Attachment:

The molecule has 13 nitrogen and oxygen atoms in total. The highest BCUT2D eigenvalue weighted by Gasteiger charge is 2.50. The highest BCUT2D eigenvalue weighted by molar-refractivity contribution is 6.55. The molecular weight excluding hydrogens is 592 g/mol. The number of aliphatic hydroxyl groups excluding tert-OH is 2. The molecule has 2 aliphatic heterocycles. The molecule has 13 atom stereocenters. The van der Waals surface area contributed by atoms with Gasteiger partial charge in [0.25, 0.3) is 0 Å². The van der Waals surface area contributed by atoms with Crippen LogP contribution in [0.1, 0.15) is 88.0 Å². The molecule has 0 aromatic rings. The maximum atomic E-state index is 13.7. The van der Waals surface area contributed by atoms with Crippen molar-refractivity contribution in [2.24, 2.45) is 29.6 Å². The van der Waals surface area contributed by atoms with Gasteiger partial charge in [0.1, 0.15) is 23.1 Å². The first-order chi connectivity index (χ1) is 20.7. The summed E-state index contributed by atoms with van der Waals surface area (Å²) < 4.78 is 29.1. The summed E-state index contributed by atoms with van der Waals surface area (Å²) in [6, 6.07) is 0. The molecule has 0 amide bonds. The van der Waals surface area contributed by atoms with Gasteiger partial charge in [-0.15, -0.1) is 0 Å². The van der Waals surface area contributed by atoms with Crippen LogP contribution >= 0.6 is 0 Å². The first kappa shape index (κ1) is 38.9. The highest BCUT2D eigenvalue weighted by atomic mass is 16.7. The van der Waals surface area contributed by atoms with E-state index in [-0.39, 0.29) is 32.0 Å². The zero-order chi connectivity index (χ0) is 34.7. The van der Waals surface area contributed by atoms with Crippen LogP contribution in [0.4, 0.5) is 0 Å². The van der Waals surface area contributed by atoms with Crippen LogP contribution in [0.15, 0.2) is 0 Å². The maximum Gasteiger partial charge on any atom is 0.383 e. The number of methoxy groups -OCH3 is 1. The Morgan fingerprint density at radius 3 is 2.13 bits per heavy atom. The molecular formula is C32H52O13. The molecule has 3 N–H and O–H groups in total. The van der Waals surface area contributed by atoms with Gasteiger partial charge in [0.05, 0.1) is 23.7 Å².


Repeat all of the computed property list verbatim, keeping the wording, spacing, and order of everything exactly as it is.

The molecule has 13 nitrogen and oxygen atoms in total. The highest BCUT2D eigenvalue weighted by Gasteiger charge is 2.50. The highest BCUT2D eigenvalue weighted by molar-refractivity contribution is 6.55. The molecular weight excluding hydrogens is 592 g/mol. The number of aliphatic hydroxyl groups excluding tert-OH is 2. The molecule has 2 aliphatic heterocycles. The molecule has 13 atom stereocenters. The van der Waals surface area contributed by atoms with Gasteiger partial charge in [0.25, 0.3) is 0 Å². The van der Waals surface area contributed by atoms with Crippen LogP contribution in [0.1, 0.15) is 88.0 Å². The molecule has 0 aromatic rings. The maximum atomic E-state index is 13.7. The van der Waals surface area contributed by atoms with Crippen molar-refractivity contribution in [2.24, 2.45) is 29.6 Å². The van der Waals surface area contributed by atoms with Gasteiger partial charge in [0.1, 0.15) is 23.1 Å². The first-order chi connectivity index (χ1) is 20.7. The summed E-state index contributed by atoms with van der Waals surface area (Å²) < 4.78 is 29.1. The summed E-state index contributed by atoms with van der Waals surface area (Å²) in [6, 6.07) is 0. The molecule has 0 amide bonds. The van der Waals surface area contributed by atoms with Gasteiger partial charge in [-0.15, -0.1) is 0 Å². The van der Waals surface area contributed by atoms with Crippen LogP contribution >= 0.6 is 0 Å². The first kappa shape index (κ1) is 38.9. The highest BCUT2D eigenvalue weighted by atomic mass is 16.7. The van der Waals surface area contributed by atoms with E-state index in [-0.39, 0.29) is 32.0 Å². The zero-order chi connectivity index (χ0) is 34.7. The van der Waals surface area contributed by atoms with Crippen LogP contribution in [0.4, 0.5) is 0 Å². The van der Waals surface area contributed by atoms with Crippen LogP contribution in [0.15, 0.2) is 0 Å². The maximum Gasteiger partial charge on any atom is 0.383 e. The number of methoxy groups -OCH3 is 1. The Morgan fingerprint density at radius 3 is 2.13 bits per heavy atom. The molecular formula is C32H52O13. The molecule has 3 N–H and O–H groups in total. The van der Waals surface area contributed by atoms with Gasteiger partial charge in [0.05, 0.1) is 23.7 Å².